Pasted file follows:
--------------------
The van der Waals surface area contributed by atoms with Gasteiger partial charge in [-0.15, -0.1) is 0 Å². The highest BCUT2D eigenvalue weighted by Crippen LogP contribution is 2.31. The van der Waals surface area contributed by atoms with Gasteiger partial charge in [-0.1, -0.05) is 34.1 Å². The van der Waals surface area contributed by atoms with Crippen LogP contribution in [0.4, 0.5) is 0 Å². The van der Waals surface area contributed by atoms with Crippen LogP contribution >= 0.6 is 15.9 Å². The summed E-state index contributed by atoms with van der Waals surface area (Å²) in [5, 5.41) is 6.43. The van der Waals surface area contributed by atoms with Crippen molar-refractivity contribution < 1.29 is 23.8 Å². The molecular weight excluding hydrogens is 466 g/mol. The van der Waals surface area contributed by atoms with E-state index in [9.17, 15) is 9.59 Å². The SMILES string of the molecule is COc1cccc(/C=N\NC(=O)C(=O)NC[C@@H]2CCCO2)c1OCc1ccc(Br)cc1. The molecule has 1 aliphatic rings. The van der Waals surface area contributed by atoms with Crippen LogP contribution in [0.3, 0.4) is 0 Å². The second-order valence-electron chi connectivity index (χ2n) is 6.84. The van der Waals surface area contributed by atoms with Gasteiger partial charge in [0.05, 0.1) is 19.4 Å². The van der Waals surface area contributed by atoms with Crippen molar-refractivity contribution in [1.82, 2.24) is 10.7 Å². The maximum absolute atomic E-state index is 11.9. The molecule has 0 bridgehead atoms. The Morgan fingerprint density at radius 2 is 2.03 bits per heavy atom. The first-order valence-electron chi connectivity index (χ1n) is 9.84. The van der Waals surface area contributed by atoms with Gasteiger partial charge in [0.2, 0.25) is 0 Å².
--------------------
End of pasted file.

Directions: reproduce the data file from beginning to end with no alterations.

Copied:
The van der Waals surface area contributed by atoms with Gasteiger partial charge in [-0.15, -0.1) is 0 Å². The highest BCUT2D eigenvalue weighted by Crippen LogP contribution is 2.31. The van der Waals surface area contributed by atoms with Gasteiger partial charge in [-0.1, -0.05) is 34.1 Å². The van der Waals surface area contributed by atoms with Crippen LogP contribution in [0.4, 0.5) is 0 Å². The van der Waals surface area contributed by atoms with Crippen LogP contribution >= 0.6 is 15.9 Å². The summed E-state index contributed by atoms with van der Waals surface area (Å²) in [5, 5.41) is 6.43. The van der Waals surface area contributed by atoms with Crippen molar-refractivity contribution < 1.29 is 23.8 Å². The molecular weight excluding hydrogens is 466 g/mol. The van der Waals surface area contributed by atoms with E-state index in [9.17, 15) is 9.59 Å². The SMILES string of the molecule is COc1cccc(/C=N\NC(=O)C(=O)NC[C@@H]2CCCO2)c1OCc1ccc(Br)cc1. The molecule has 1 aliphatic rings. The van der Waals surface area contributed by atoms with Crippen LogP contribution in [0.3, 0.4) is 0 Å². The second-order valence-electron chi connectivity index (χ2n) is 6.84. The van der Waals surface area contributed by atoms with Gasteiger partial charge in [0.05, 0.1) is 19.4 Å². The van der Waals surface area contributed by atoms with Crippen molar-refractivity contribution in [1.82, 2.24) is 10.7 Å². The maximum absolute atomic E-state index is 11.9. The molecule has 0 bridgehead atoms. The Morgan fingerprint density at radius 2 is 2.03 bits per heavy atom. The first-order valence-electron chi connectivity index (χ1n) is 9.84. The van der Waals surface area contributed by atoms with Gasteiger partial charge in [0.2, 0.25) is 0 Å².